Gregory Konow and Ken King in Farenheit 451
(Photo © Simon Alexander)
Gregory Konow and Ken King in Farenheit 451
(Photo © Simon Alexander)
In The Age of Reason, Thomas Paine pointed out that the Hebrew concept of a prophet was not someone with the ability to predict the future but, rather, a poet or a musician. In both senses, Ray Bradbury's 1953 novel Fahrenheit 451 is a hugely prophetic work, lyrical and prescient. Those who attend the Godlight Theater Company's production of the play version (also written by Bradbury) may find themselves wondering if the author channelled some higher power to perceive such staggeringly accurate visions of America's future, or if he simply took a look at trends in his own society and followed them to their most alarming conclusions.

For example, consider that Bradbury envisioned what we call "Reality TV" decades before there was such a thing. His tale also depicts a society in which the use of antidepressants is widespread, even though MAOIs had just been invented around the time that the novel was published. In the dystopian world of Fahrenheit 451, traditional defenders of intellectual freedom unite with its enemies for the sake of sensitivity to others or personal convenience -- which is to say that Bradbury predicted the rise of "political correctness."

Finally, the novel shows us a country wherein literature is burned and informed citizens are feared by the ruling order. One or two people who live here suspect that there was once a time when a fireman's job was to put out fires, whereas his duty in this unspecified future era is to light up 'Whitman on Wednesday, Thoreau on Thursday, and Ferber on Friday." Only a few citizens, including the naïve Clarisse, are foolish enough to believe that they can sustain a principled resistance to this totalitarian mind control. You don't have to dig too deeply to find relevance to today's society, where the majority of Americans defend the right of their government to pry through their library records.

Joe Tantalo, who directed this New York premiere production of Farenheit 451, makes 59E59's Theater C -- which is roughly the size of a New York apartment's living room -- seem like the ideal performance space for this work. Maruti Evans' lighting is central to the show: Red bulbs are visible through the smoke as the firemen do their duty; to indicate surveillance videos, actors speak in silhouette behind translucent panes of glass; blinding lights shine into the eyes of audience members during moments of distress. The effect of all this is both technologically savvy and timelessly ritualistic.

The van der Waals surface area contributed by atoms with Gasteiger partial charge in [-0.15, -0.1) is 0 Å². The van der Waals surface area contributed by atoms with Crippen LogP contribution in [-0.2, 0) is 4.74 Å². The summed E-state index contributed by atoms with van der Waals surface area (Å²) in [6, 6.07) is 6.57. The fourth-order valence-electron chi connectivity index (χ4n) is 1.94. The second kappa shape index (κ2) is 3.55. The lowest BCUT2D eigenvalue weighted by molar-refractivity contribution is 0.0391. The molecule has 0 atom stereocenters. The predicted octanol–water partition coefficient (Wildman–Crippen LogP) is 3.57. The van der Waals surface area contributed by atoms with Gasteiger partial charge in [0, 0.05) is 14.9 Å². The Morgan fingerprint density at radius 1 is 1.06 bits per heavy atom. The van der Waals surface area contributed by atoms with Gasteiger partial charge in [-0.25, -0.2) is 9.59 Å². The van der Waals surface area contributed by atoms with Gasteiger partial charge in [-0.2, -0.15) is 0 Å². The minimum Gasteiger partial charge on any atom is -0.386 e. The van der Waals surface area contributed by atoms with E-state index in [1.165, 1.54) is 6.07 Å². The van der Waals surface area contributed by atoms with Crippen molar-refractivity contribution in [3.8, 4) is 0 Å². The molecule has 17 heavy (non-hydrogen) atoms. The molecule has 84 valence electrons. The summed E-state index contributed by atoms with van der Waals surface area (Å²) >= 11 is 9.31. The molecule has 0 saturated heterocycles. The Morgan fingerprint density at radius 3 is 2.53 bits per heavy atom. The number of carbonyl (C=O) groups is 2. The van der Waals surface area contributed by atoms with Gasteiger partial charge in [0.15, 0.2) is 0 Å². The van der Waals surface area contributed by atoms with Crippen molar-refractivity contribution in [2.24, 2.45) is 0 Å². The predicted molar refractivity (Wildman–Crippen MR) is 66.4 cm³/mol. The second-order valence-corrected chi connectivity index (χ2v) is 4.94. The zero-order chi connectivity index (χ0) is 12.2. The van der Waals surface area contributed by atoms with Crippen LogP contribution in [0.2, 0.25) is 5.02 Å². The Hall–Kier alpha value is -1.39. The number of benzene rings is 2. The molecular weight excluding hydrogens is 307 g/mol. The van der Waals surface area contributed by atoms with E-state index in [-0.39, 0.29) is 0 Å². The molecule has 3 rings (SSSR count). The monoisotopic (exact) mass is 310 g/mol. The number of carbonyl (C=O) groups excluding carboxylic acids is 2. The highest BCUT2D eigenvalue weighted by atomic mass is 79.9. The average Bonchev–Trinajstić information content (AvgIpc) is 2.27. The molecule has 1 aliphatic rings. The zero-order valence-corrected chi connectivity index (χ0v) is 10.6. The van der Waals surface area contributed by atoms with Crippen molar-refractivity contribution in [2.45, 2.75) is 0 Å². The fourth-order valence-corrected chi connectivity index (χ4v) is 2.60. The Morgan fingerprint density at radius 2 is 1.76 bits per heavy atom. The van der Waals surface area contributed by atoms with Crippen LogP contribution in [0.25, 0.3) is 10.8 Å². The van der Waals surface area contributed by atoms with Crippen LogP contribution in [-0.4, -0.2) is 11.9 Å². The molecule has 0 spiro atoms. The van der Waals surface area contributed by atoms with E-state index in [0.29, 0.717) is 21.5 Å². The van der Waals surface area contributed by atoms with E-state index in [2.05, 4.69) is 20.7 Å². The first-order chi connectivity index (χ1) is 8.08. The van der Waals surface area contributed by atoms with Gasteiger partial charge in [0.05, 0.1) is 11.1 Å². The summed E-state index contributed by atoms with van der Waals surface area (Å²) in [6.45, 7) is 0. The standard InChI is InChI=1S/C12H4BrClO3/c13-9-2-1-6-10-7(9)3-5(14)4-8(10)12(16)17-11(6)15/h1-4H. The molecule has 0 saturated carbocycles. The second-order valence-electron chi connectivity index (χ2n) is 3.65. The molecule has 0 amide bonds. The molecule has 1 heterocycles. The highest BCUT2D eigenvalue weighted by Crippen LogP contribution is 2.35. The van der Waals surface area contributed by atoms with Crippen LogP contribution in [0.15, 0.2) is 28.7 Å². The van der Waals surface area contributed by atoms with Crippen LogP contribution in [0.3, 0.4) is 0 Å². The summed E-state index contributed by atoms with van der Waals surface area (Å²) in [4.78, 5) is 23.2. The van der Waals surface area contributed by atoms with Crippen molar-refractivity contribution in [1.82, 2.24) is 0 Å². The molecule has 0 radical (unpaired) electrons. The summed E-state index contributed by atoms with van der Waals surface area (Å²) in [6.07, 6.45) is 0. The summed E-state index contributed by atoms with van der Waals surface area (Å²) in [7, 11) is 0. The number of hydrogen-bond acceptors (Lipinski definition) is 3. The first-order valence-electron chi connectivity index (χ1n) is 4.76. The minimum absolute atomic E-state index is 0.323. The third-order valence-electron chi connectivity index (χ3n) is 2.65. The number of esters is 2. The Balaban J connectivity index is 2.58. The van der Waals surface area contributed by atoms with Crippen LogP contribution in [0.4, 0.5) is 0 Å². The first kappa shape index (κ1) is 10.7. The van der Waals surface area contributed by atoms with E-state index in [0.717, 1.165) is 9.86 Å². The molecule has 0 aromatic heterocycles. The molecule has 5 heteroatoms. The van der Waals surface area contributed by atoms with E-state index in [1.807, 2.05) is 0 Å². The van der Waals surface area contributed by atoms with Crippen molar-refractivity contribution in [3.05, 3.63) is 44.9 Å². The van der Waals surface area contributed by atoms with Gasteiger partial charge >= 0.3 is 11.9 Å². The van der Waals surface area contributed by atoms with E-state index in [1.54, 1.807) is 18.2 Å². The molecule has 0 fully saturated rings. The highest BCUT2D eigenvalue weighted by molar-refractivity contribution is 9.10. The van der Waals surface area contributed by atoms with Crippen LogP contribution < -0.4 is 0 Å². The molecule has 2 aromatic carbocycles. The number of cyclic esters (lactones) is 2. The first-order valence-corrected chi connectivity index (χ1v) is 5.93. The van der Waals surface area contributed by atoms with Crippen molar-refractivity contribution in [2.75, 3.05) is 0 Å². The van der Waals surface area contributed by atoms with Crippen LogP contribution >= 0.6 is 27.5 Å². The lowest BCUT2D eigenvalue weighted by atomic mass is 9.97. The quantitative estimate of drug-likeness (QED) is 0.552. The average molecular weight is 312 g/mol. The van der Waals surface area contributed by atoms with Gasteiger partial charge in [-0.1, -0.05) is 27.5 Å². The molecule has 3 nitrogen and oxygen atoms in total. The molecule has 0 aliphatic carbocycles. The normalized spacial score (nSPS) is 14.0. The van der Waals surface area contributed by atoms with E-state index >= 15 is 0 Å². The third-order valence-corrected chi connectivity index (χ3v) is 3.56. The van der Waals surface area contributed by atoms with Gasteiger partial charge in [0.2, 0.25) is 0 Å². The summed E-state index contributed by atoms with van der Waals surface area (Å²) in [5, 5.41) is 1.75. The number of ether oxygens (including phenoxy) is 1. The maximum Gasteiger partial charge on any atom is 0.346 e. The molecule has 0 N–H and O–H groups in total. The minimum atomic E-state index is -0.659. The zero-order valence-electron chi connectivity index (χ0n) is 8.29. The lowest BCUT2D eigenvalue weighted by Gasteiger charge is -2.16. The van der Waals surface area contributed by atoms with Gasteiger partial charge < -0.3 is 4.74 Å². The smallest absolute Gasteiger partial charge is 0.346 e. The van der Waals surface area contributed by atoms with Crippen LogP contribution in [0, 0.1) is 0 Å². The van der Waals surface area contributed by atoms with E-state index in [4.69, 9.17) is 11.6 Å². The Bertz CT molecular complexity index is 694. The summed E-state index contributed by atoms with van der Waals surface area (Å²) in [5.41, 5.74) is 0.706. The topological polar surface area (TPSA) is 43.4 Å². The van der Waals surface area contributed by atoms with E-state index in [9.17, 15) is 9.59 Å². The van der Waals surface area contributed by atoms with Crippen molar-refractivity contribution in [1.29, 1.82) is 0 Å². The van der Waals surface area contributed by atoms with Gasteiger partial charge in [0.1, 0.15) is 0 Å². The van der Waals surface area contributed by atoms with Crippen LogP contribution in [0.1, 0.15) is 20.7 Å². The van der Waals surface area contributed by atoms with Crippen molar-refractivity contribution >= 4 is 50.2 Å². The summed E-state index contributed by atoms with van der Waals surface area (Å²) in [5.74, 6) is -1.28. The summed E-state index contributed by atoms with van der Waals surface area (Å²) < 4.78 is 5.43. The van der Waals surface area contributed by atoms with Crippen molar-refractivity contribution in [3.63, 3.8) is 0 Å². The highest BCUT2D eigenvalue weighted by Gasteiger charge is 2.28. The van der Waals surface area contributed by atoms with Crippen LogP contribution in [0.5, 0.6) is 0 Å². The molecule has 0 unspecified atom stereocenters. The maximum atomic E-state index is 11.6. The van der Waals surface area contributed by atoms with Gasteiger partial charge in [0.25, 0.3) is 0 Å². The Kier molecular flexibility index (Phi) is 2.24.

In the lead role of Montag, Ken King calls upon his classical training at the Moscow Arts Theater. He pronounces every word of dialogue clearly and is a likeable actor, but his line readings could be more varied; whether the subject is Edna St. Vincent Millay or Walt Whitman, he speaks in the same tone of awe and reverence. On the other hand, when Gregory Konow as Captain Beatty quotes a line of forbidden literature, it is clear that the quote is deeply meaningful to him. Teal Wicks lights up this bleak production in the role of the young and cheeky Clarisse, even if she radiates so much energy that she seems almost too childish for an 18-year-old girl. The seven other actors who round out the cast all give memorable performances.

When Bradbury's novel was published, book burning was enough of a problem that President Dwight D. Eisenhower urged against it in one of his speeches. More than 50 years later, as some people continue to fear free expression through art and literature, Fahrenheit 451 remains relevant and powerful.